IBJOpinion

DINING: New chain wedges in to Indy market

Back to TopCommentsE-mailPrintBookmark and Share
Dining - A&E

Do we need another pizza chain in central Indiana? Well, that depends on how you define “need.”

Sure, some intersections seem overrun with pizza choices. If you stand at just the right spot near Indiana University Hospital, you can see five of them. But, for now, that’s not the case near the in-the-works Anson development in Zionsville. And that’s where the first local edition of Fox’s Pizza Den (6565 E. State Road 334, 769-2336) has set up shop.

Folded pizza crust replaces bread as the container for the signature Wedgie sandwich at Fox’s Pizza Den. (IBJ Photo/Robin Jerstad)

Its large cheese pie ($12.99) features a pillowy crust and boasts the lowest saturated fat, total fat and caloric content of the major chains. A Taco Pizza from the Gourmet section of the menu ($8.99 for a small) kept the spice under control and offered a tasty layer of taco meat and a sprinkling of nacho chips to go with the nicely blended sauce and cheddar cheese. Breadsticks ($3.99) were from the irregular, Papa John’s school and thus portioned by weight (3/4 lb.) rather than number. A Custom Stromboli ($6.99 for a sizable small up to $11.99 for a large) puts the pressure on patrons to pick up to five ingredients to mix with the sauce and cheese. Three were plenty for us and they were nicely blended into a wholly satisfying enclosure—although charging an extra 50 cents for sauce seemed miserly.

Of course, carving out an identity requires some sort of signature dish. Fox’s is the Wedgie ($7.99). Described, debatably, as “Like a Panini—only better,” the Wedgie takes a pizza crust and folds it over lettuce, tomato, mayo and pizza cheese along with a choice of sandwich meats and other cheeses. We went with the steak variation, which proved a gut-busting—in a good way—combo of shredded sirloin steak, sweet peppers and onion. Fox’s may be based in Pittsburgh, but clearly management has visited Philadelphia.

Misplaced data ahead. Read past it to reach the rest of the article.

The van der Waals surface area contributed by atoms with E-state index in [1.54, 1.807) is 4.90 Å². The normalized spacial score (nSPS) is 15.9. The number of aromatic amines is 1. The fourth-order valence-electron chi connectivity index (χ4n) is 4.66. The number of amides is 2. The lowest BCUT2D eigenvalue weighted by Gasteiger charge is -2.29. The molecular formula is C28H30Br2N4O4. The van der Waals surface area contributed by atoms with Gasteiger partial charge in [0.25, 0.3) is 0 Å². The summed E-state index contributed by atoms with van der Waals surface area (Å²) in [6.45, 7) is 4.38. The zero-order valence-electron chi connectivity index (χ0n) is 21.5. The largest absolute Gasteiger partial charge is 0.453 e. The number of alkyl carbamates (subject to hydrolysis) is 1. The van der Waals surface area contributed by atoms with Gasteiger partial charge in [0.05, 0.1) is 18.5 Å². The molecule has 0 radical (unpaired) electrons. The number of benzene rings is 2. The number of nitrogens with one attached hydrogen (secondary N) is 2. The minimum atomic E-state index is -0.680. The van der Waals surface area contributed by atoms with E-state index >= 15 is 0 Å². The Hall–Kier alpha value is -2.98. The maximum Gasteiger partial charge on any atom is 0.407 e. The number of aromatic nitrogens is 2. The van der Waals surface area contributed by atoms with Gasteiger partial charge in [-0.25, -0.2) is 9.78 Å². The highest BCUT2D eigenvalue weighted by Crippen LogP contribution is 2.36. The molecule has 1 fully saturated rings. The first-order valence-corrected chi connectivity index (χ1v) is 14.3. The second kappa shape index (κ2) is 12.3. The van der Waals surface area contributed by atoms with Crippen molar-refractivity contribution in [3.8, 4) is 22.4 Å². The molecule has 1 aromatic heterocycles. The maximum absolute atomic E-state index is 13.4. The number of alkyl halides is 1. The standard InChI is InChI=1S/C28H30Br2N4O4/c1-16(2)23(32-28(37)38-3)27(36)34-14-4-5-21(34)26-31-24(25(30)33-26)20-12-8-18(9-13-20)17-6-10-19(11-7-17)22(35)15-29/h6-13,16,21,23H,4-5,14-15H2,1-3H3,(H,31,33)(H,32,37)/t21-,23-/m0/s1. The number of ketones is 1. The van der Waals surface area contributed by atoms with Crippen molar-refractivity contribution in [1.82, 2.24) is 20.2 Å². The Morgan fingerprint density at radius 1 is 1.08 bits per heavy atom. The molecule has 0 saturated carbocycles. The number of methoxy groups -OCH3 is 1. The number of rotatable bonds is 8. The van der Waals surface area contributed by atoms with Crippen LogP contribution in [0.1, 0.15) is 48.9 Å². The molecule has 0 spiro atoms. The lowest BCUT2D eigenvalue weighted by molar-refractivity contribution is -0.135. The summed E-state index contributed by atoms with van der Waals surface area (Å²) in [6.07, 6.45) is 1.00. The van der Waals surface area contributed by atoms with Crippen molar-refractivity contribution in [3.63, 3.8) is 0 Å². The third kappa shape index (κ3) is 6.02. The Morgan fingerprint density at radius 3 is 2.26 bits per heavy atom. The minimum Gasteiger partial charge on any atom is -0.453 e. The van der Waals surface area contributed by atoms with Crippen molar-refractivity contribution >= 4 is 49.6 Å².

For now, just being in its lonely location may be enough for Fox’s. But as other chains inevitably discover the area, the Pittsburgh-based company should be able to hold up on its own merits. And while Indy may not need another chain, I wouldn’t complain if a Fox’s burrowed into my neighborhood.•

—Lou Harry

__________

Last in a month-long series of visits to new pizza places.

 

ADVERTISEMENT

Post a comment to this story

COMMENTS POLICY
We reserve the right to remove any post that we feel is obscene, profane, vulgar, racist, sexually explicit, abusive, or hateful.
 
You are legally responsible for what you post and your anonymity is not guaranteed.
 
Posts that insult, defame, threaten, harass or abuse other readers or people mentioned in IBJ editorial content are also subject to removal. Please respect the privacy of individuals and refrain from posting personal information.
 
No solicitations, spamming or advertisements are allowed. Readers may post links to other informational websites that are relevant to the topic at hand, but please do not link to objectionable material.
 
We may remove messages that are unrelated to the topic, encourage illegal activity, use all capital letters or are unreadable.
 

Messages that are flagged by readers as objectionable will be reviewed and may or may not be removed. Please do not flag a post simply because you disagree with it.

Sponsored by
ADVERTISEMENT

facebook - twitter on Facebook & Twitter

Follow on TwitterFollow IBJ on Facebook:
Follow on TwitterFollow IBJ's Tweets on these topics:
 
Subscribe to IBJ
ADVERTISEMENT